This solid residue contains water insoluble proteins in addition to the husk, pericarp and seed coat of the original barley grain( Reference Townsley 2 ). Protein and fibre account for 20 and 70% of BSG dry matter, respectively, while the starch content of BSG is insignificant (due to the absence of starchy endosperm). Owing to its protein-rich composition, BSG has the potential to be utilised in a manner similar to whey protein, providing health benefits for consumers. BSG is also rich in phenolic compounds, particularly ferulic acid and p-coumaric acid( Reference Bartolome, Santos and Jimenez 3 ), along with oligosaccharides and polysaccharides( Reference Mussatto, Dragone and Roberto 4 ). Emerging evidence, with regard to the ability of dietary phenolic compounds to exhibit anti-carcinogenic, anti-inflammatory and antioxidant activities( Reference Nagasaka, Chotimarkorn and Shafiqul 5 , Reference Yang, Landau and Huang 6 ) has led to significant interest in plant phenolic compounds particularly by the food industry, scientists and consumers.

To date, BSG has been widely used as an animal feed, particularly for cattle, to provide high amounts of both protein and fibre. BSG is an excellent feed ingredient for ruminants, providing all the essential amino acids when combined with inexpensive N sources such as urea( Reference Huige and Hardwick 7 ). However, with the increased cost of disposal of the solid fraction, alternative uses are highly sought-after and it has been shown that BSG can be effectively integrated into ready-to-eat snacks to increase dietary fibre, crude protein and fat levels( Reference Stojceska, Ainsworth and Plunkett 1 ). Other areas of successful research include the blending of BSG with flour for incorporation into cookies( Reference Prentice, Kissell and Lindsay 8 ) and the addition of BSG to dough to improve the dietary fibre content in bread( Reference Stojceska, Ainsworth and Plunkett 1 ).

This review details the existing evidence regarding BSG. A specific focus is placed on the potential bioactivities of phenolic compounds (particularly ferulic acid and p-coumaric acid) present in BSG, and the incorporation of BSG into foodstuffs, for both human and animal consumption.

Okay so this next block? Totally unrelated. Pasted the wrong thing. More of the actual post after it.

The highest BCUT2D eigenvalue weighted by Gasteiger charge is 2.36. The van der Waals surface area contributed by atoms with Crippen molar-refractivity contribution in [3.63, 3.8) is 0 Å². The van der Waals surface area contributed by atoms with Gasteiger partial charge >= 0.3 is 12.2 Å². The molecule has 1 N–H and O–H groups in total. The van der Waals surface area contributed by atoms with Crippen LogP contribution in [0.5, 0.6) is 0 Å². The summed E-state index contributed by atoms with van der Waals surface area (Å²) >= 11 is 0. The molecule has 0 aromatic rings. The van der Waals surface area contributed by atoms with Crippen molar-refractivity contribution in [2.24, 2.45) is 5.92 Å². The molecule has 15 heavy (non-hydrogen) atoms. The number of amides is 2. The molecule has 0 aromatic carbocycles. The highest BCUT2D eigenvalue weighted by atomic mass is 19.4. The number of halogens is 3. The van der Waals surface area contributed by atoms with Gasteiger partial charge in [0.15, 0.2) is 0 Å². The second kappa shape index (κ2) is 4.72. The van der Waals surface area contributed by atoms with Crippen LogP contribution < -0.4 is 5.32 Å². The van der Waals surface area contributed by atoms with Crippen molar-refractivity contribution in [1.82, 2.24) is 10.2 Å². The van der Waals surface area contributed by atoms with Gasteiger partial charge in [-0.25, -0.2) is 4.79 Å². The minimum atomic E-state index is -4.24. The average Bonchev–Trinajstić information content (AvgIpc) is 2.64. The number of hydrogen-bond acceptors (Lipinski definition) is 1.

Composition of brewers' spent grain

Many studies have reported on the approximate composition of BSG, which contains protein, fat, cellulose, hemicellulose and lignin (Table 1). As shown, there is good consistency with regard to the composition of BSG. However, variations can arise due to differences in barley variety, harvesting time, characteristics of hops added and brewery technology( Reference Santos, Jimenez and Bartolome 12 ). BSG predominantly consists of the husk-pericarp-seed coat layers that are rich in cellulose, non-cellulosic polysaccharides, lignin, protein and fat. This is reflected in the composition of BSG (Table 1), and thus BSG can be regarded as a lignocellulosic material( Reference Mussatto, Dragone and Roberto 4 ). In addition to the components detailed in Table 1, it has been shown that BSG is also a valuable source of vitamins, minerals and amino acids, particularly for animal feeding. The vitamins present in BSG are biotin, folic acid, niacin, choline, riboflavin and thiamine, pantothenic acid and pyroxidine( Reference Huige and Hardwick 7 ). BSG is also reported to contain minerals such as Ca, Cu, Fe, Mn, K and Na( Reference Huige and Hardwick 7 , Reference Pomeranz and Dikeman 17 ) and both essential (including lysine, histidine, methionine, phenylalanine, tryptophan) and non-essential (including alanine, serine, glycine, proline) amino acids( Reference Huige and Hardwick 7 ). When combined with inexpensive N sources, such as urea, BSG can provide all the essential amino acids to ruminant animals( Reference Huige and Hardwick 7 ).